Understanding the customer experience and relationship
This is an excerpt from Sport Public Relations 3rd Edition With HKPropel Access by G. Clayton Stoldt,Stephen W. Dittmore,Mike Ross & Scott E. Branvold.
PR can play an important role in building and sustaining relationships, but this first requires a thorough understanding of the customer or member experience. Figure 10.1 describes many of the possible areas of interaction between a consumer and an organization and can provide insight into some of the factors that likely contribute to satisfaction and dissatisfaction. Tincher (2014) reports that organizations must consider differences in the customer experience (CX) based on the person, the stage of the journey, and the unique perspective the customer brings to the experience. Tincher also suggests that the customer journey includes two critical moments: friction points and moments of truth. Friction points are steps in the journey that cause frustration or dissatisfaction. Moments of truth are those instants where the consumer decides to persist or abandon the journey. Attempts to map the customer journey often begin with identifying the physical and digital touchpoints (individual points of interaction) during various stages of the consumer experience, from awareness to consideration to acquisition to service. Tincher and Newton (2019) report that the three most important elements to successful customer journey mapping are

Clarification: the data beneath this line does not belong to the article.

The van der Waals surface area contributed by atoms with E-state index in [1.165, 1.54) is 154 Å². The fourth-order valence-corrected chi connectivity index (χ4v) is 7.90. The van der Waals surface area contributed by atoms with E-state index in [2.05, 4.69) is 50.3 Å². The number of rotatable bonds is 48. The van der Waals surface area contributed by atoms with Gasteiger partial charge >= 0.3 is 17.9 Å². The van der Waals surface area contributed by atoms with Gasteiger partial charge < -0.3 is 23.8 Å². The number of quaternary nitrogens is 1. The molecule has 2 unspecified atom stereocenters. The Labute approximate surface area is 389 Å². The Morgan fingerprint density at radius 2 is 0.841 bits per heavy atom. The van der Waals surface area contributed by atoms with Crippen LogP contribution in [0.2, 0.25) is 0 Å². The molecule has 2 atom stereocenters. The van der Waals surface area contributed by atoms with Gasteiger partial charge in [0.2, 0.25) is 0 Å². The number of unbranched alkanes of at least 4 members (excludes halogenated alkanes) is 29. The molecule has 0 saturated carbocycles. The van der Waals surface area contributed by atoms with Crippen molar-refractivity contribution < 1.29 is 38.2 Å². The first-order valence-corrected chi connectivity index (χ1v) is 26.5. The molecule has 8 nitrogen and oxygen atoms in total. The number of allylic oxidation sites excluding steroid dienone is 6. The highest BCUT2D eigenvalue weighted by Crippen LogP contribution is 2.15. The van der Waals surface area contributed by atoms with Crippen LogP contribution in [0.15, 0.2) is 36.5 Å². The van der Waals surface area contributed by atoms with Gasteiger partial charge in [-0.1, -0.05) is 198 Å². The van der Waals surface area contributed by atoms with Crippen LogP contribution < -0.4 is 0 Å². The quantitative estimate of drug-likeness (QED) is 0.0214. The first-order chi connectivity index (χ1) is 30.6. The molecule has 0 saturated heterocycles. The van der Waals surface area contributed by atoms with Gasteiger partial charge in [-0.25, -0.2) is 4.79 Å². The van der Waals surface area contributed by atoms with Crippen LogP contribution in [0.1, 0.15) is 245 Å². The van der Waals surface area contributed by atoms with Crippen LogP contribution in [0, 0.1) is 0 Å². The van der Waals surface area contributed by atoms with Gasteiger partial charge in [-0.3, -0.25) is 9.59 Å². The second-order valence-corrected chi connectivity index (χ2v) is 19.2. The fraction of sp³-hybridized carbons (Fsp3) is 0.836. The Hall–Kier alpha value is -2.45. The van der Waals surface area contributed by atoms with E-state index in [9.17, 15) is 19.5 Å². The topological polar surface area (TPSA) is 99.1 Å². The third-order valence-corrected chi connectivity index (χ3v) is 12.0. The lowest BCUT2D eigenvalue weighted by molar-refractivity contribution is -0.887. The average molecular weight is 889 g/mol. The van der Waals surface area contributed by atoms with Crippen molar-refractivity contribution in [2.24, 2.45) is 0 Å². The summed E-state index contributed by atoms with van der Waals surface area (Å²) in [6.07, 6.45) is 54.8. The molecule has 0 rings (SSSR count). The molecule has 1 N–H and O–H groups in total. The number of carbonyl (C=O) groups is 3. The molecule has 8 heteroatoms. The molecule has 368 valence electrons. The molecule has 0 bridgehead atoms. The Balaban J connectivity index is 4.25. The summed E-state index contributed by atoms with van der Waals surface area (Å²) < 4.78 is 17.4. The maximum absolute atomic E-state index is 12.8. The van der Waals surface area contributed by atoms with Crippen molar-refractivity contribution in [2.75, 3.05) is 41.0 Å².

- broad cross-functional involvement (involving more than just the marketing department),
- involvement of customers in the process (seeing the journey through the eyes of the customer), and
- selecting the right journey map (recognizing the significance of various components of the journey, e.g., investigative phase).
More sophisticated journey maps will include efforts to identify questions consumers may have and emotions they may be experiencing during different stages of the journey (e.g., is a customer pleased with the available seating options, or frustrated with the inability to use a particular credit card?).